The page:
Global data on pharmaceutical industry payments to fertility clinicians is sparse and does not directly map onto the data presented in our results. In 2014, US fertility clinicians received a total of US$3 051 463 ($A4 137 970) from industry (including pharmaceutical and medical device companies) with a median of US$216 ($A292) per clinician.36 Acknowledging the difficulties of immediate comparison, our 2015–2018 results suggest Australian fertility clinicians may receive a lower combined annual total compared with their American counterparts but higher individual annual payments. Data on the ‘high receivers’ is also difficult to compare but presented here for completeness and reader interest: 2015 data showed the biggest annual pharmaceutical industry payment to an individual fertility specialist in the UK was £20 000 ($A36 253) and €15850 ($A9458) in the Netherlands.12 An individualised search of Propublica data showed that one US fertility specialist received US$23 147 ($A31 217) in 2018.37 Our data show the highest paid individual clinician in Australia received $A28 459 from Merck and MSD in the 2.5 years of our data collection period.

Strengths and weaknesses

This study provides the first comprehensive account of pharmaceutical industry payments across the fertility sector in Australia, capturing payments to a range of healthcare professionals (including physicians, nurses, embryologists, etc) and healthcare organisations. However, our data are limited to member companies of Medicines Australia; they do not capture all major manufacturers of infertility pharmaceuticals or manufacturers of IVF solutions and medical devices. Our results likely underestimate total payments. Some fertility-related payments may have been missed due to limited detail in event descriptions and omission of company-run events from the Educational Events 2015–2018 database.19 Our data on payments to healthcare professionals do not specify the product or therapeutic area associated with the payment; therefore, we were unable to identify fertility-related payments to healthcare professionals not affiliated with a fertility centre. We were also unable to draw conclusions about the impact of payments on clinical practice. Further research linking payments to service delivery at the individual practitioner level would strengthen our findings.

Conclusions

The pharmaceutical industry contributes considerable funding to the fertility sector. Pharmaceutical industry spending primarily supported healthcare professional education through sponsorship of fertility clinics and professional medical organisations and payments to a broad range of healthcare professionals including doctors, nurses and embryologists. The conflicts of interest created by these payments, together with the commercial influences associated with the private model of service provision, are likely to contribute to the overuse of fertility services.11 While conflicts of interest within healthcare are not unique to ART, people undergoing fertility treatments can be considered particularly vulnerable to the drivers of overuse and overtreatment due to the time limited opportunity to conceive. Individuals undergoing fertility treatment should receive care and education from health professionals and patient groups that are free of commercial influence.38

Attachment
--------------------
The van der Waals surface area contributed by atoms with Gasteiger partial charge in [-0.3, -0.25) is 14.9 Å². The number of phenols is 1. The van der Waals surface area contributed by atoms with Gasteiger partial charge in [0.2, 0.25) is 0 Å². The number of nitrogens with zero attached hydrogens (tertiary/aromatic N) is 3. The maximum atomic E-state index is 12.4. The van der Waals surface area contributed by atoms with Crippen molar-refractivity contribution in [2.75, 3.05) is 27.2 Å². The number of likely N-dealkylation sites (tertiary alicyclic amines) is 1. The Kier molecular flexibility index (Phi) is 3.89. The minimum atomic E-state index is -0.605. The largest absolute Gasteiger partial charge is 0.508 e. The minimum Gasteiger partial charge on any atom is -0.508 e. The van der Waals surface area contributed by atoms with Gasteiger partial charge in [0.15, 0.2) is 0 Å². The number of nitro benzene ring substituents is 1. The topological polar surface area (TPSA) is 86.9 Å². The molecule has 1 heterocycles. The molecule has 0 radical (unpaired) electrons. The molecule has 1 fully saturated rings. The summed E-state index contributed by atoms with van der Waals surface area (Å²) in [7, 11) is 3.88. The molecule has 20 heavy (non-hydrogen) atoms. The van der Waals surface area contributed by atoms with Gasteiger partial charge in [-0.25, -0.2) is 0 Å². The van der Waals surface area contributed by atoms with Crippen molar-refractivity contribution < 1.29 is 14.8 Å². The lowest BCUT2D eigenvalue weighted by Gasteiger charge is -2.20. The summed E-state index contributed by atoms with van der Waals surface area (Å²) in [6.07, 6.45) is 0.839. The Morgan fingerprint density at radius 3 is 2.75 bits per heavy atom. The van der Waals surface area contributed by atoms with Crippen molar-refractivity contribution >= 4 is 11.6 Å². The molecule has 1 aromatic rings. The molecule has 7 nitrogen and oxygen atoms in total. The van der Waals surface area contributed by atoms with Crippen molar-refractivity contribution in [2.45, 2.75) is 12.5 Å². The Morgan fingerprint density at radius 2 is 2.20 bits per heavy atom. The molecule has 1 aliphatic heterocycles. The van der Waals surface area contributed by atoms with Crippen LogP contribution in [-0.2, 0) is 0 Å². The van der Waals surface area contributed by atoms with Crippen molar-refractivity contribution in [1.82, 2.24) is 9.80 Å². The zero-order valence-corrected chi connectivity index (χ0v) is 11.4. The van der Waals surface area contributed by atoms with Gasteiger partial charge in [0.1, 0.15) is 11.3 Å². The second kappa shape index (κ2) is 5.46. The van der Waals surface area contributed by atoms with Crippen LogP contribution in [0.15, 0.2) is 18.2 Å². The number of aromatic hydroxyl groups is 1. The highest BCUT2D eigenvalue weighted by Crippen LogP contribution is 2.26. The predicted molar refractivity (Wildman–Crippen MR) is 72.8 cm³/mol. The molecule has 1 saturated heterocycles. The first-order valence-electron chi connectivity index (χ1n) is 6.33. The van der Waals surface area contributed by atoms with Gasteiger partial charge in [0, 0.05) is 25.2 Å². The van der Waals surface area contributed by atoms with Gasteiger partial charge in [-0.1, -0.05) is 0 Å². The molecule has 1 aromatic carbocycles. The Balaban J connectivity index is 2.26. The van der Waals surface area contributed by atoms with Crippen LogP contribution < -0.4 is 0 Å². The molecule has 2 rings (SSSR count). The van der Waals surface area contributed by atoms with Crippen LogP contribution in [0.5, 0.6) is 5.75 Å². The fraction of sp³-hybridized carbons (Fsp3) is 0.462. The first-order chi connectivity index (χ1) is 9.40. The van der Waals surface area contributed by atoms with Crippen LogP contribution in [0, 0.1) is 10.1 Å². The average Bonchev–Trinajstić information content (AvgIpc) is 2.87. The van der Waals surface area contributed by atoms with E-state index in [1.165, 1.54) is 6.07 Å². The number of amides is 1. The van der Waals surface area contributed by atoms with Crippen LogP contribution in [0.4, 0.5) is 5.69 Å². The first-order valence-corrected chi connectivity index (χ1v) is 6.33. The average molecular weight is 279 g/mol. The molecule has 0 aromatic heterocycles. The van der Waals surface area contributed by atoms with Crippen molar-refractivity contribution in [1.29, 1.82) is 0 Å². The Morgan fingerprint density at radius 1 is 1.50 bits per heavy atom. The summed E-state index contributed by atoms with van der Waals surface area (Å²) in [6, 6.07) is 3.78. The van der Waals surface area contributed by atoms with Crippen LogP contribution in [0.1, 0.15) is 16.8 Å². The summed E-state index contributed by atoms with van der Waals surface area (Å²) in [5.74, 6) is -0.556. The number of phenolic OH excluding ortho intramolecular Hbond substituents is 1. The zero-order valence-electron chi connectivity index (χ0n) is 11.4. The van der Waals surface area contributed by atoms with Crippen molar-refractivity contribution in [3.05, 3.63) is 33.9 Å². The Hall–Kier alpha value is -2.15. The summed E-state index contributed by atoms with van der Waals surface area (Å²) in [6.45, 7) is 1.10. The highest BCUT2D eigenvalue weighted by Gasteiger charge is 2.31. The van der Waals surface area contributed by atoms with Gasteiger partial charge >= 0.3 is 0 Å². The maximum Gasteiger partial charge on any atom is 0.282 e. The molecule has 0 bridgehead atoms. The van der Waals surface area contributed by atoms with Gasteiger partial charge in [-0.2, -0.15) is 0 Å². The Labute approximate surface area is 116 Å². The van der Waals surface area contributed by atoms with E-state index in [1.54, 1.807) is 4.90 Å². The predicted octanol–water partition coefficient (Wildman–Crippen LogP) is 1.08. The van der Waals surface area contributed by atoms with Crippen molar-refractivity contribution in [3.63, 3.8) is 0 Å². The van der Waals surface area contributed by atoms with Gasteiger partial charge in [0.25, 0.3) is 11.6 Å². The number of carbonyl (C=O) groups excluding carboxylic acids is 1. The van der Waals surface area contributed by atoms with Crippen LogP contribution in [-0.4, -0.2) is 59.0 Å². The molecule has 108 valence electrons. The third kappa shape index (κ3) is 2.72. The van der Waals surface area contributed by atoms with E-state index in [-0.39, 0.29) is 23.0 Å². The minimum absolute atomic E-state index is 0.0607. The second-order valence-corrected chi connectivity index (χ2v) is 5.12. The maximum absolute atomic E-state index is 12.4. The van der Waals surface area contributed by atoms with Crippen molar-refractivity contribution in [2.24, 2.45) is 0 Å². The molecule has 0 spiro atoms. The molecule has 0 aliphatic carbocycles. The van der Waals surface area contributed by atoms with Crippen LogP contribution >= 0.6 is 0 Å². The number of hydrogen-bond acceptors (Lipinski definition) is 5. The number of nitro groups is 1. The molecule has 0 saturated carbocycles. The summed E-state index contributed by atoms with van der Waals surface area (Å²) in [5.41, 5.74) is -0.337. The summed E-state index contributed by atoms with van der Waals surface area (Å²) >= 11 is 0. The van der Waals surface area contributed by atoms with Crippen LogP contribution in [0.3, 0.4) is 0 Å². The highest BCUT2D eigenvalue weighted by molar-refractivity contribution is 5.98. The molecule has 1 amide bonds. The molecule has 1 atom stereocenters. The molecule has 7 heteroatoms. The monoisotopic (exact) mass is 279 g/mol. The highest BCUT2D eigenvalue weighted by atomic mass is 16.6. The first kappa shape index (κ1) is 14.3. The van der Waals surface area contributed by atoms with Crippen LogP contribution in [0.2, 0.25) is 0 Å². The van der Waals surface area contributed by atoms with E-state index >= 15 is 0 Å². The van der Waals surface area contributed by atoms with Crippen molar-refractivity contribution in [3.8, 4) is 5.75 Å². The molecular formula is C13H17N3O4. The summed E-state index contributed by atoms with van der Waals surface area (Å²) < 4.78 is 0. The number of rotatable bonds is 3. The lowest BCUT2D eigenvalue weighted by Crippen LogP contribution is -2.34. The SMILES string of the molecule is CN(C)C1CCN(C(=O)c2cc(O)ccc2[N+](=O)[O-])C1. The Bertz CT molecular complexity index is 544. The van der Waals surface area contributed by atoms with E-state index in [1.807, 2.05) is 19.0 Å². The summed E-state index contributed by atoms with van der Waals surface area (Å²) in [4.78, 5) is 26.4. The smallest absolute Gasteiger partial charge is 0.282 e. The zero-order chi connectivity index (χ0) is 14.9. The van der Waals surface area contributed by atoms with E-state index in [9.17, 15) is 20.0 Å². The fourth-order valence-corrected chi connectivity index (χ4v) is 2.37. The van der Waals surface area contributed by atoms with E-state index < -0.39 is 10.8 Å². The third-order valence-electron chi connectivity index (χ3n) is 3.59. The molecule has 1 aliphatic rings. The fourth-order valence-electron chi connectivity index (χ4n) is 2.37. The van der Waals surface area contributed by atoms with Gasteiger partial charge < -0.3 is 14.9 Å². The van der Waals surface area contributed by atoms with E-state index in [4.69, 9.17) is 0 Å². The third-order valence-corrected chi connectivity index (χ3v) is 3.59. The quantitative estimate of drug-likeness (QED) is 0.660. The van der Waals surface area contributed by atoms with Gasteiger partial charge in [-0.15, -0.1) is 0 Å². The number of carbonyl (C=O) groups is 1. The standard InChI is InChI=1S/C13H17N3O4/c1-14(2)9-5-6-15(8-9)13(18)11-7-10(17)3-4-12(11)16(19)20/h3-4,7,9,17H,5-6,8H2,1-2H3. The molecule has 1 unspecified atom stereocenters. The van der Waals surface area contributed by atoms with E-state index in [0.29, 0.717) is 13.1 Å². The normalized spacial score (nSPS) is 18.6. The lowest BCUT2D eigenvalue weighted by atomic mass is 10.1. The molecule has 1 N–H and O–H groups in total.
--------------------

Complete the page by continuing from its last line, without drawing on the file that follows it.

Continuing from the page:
Data availability statement

Data are available in a public, open access repository.

Ethics statements

Ethics approval

This study was exempt from ethical review according to the guidelines of The University of Sydney Human Research Ethics Committee and because the data were publicly available.

References

Supplementary materials

  • Supplementary Data

    This web only file has been produced by the BMJ Publishing Group from an electronic file supplied by the author(s) and has not been edited for content.

Footnotes

  • Twitter @CindyFarquhar

  • Contributors LB conceived the study. All authors contributed to study design. LB, AF, CN and EAK created the databases. CN and EAK wrote the first and subsequent drafts, extracted and analysed the data. LP edited the final draft. All authors critically revised the manuscript and reviewed and approved the final manuscript. LB is the guarantor.

  • Funding This project was not funded by a specific grant from any funding agency in the public, commercial or not-for-profit sectors. AF is part of SPECTRUM, a UK Prevention Research Partnership Consortium (MR/S037519/1). UKPRP is an initiative funded by the UK Research and Innovation Councils, the Department of Health and Social Care (England) and the UK devolved administrations and leading health research charities.

  • Competing interests None declared.

  • Provenance and peer review Not commissioned; externally peer reviewed.

  • Supplemental material This content has been supplied by the author(s). It has not been vetted by BMJ Publishing Group Limited (BMJ) and may not have been peer-reviewed. Any opinions or recommendations discussed are solely those of the author(s) and are not endorsed by BMJ. BMJ disclaims all liability and responsibility arising from any reliance placed on the content. Where the content includes any translated material, BMJ does not warrant the accuracy and reliability of the translations (including but not limited to local regulations, clinical guidelines, terminology, drug names and drug dosages), and is not responsible for any error and/or omissions arising from translation and adaptation or otherwise.